Step 2: Am I Eligible?

Are you self-employed, or employed by someone else in an activity for which you receive earned income or compensation? If so, then you're eligible to make a contribution to either a traditional or a Roth IRA. Cue the marching band!

Traditional IRA eligibility
If you have earned income and are under age 70 1/2, you're allowed to make contributions to a traditional IRA. The only question is whether that contribution will be deductible -- it depends on your income tax filing status and whether you (or your spouse) participated on any day of the year in an employer's qualified retirement plan.

In general, if neither you nor your spouse participated in a 401(k) or other qualified retirement plan, your contribution will be fully deductible.

If you (or your spouse) did participate in an employer-sponsored retirement plan, then your contribution to a traditional IRA might be deductible, depending on your modified adjusted gross income (AGI). (Modified AGI for most folks is the same as the adjusted gross income on the last line of the first page of Form 1040.) The deductible amount of a traditional IRA contribution declines to zero between certain AGI ranges, as follows:

AGI for Contributions In: 2013 2014
Married filing separately $0-$10,000 $0-$10,000
Single or Head of Household $59,000-$69,000 $60,000-$70,000
Married filing jointly $95,000-$115,000 $96,000-$116,000
Joint filers if you're not covered by qualified retirement plan, but your spouse is $178,000-$188,000 $181,000-$191,000

Within these ranges, the deductible amount declines toward zero as the AGI goes up. For example, for a married couple filing jointly in 2013, the deduction starts to decline at $95,000 and becomes zero by $115,000. Alternatively, if you're single, and your AGI was $50,000, you would be able to fully deduct your IRA contribution. If your AGI was $60,000, you would be able to deduct part of your contribution. If your AGI was $69,000 or higher, you would not be able to deduct your contribution at all.

Roth IRA eligibility
If you have earned income, then you may contribute to a Roth IRA regardless of your age, provided your modified AGI doesn't exceed certain limits. If you're a single filer, then you can make a full contribution to a Roth if your modified AGI is less than $112,000 in 2013 or less than $114,000 in 2014. You may make a partial contribution to a Roth when your modified AGI is between $112,000 and $127,000 for 2013, or between $114,000 and $129,000 for 2014. But when your modified AGI reaches that upper limit, you're no longer eligible to contribute to a Roth at all.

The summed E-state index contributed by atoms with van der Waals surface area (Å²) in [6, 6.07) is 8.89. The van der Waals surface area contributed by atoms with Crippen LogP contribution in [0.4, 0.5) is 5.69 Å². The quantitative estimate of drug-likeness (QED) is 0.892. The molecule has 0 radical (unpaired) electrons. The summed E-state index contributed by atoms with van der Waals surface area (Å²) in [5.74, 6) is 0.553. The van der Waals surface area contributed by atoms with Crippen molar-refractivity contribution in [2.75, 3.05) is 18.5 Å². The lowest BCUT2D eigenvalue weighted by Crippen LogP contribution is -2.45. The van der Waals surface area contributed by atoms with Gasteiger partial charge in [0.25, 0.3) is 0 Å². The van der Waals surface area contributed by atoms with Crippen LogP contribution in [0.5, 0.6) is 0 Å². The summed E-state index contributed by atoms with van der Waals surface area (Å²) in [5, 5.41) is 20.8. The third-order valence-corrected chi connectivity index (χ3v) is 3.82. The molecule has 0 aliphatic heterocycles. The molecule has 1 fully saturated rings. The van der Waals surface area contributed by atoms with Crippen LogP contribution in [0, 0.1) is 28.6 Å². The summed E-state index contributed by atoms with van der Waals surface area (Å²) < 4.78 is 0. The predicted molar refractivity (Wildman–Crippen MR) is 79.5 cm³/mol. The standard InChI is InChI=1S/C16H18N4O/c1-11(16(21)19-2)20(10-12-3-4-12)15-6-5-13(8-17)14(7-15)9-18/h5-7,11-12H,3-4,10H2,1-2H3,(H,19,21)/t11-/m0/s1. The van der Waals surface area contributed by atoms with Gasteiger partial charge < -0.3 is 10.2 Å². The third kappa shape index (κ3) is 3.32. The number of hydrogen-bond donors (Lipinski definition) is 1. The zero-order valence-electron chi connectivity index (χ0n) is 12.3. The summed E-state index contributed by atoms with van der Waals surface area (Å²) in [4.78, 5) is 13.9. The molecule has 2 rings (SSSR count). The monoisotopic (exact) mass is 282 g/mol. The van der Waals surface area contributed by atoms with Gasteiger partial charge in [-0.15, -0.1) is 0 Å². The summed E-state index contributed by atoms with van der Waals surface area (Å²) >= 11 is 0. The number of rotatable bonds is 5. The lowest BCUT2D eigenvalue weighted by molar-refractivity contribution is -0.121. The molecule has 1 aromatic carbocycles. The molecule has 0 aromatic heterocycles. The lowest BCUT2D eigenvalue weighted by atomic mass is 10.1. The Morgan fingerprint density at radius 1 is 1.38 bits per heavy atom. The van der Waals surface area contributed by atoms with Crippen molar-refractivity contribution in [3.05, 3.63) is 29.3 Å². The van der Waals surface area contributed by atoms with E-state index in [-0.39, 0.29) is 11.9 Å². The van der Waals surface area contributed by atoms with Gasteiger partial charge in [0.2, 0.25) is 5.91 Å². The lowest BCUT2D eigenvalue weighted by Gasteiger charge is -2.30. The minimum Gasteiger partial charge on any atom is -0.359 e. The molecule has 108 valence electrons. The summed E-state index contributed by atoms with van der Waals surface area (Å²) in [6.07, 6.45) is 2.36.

The phase-out range for a Roth IRA contribution for a married couple filing a joint return is $178,000 to $188,000 in 2013 and $181,000 to $191,000 in 2014. For a married person filing separately, the phase-out range is $0 to $10,000 for both years.

These rules are complicated, so if you need more help figuring out your options, consider checking in with our Rule Your Retirement newsletter service. Not only will you learn about IRAs and other retirement accounts in each monthly issue, but you'll also get access to specialized discussion boards where you can get your answers about IRAs answered by experts. You can try it free for 30 days.

Eligible for both a Roth and a traditional IRA? Then you've got a choice to make. Let's weigh your options next.

Read/Post Comments (5) | Recommend This Article (21)

Comments from our Foolish Readers

Help us keep this a respectfully Foolish area! This is a place for our readers to discuss, debate, and learn more about the Foolish investing topic you read about above. Help us keep it clean and safe. If you believe a comment is abusive or otherwise violates our Fool's Rules, please report it via the Report this Comment Report this Comment icon found on every comment.

  • Report this Comment On November 21, 2009, at 5:06 PM, prginww wrote:

    As a single filer, I can participate in a traditional IRA and contribute a maximum amount no matter what my income (it was over 130k), but not be able to write it off?

  • Report this Comment On April 25, 2010, at 4:19 PM, prginww wrote:

    how about foreigners that live outside US?

  • Report this Comment On November 25, 2012, at 10:53 PM, prginww wrote:

    slakk, depends on your AGI, not gross income. also depends on whether you (or your spouse) has 401k at work. In general, yes, you could contribute max to traditional IRA with no deduction. In which case, I'd suggest contribute to a Roth instead.

    Churchill, not sure if non-citizen has any eligibility or use for US/IRS product? You'd want to consult your own country's pension/retirement plans.

  • Report this Comment On November 27, 2012, at 3:01 PM, prginww wrote:

    What about American citizens working abroad? I've been trying to find this out for quite some time and am willing to hire the proper professional.

    It is hard to find the right tax professional because I heard I need to use the last state of residence before moving abroad as my state of residence for tax purposes, and then I would need a tax professional from that state to answer my questions. However, I had lived on the other side of the country from my family home before moving abroad years ago, and this inconvenient point throws me off. I'm almost at the point of calling the IRS, but even then I do not know which part of the organization to call.

  • Report this Comment On April 21, 2014, at 7:19 AM, prginww wrote:

    Check this stock eligibility calculator

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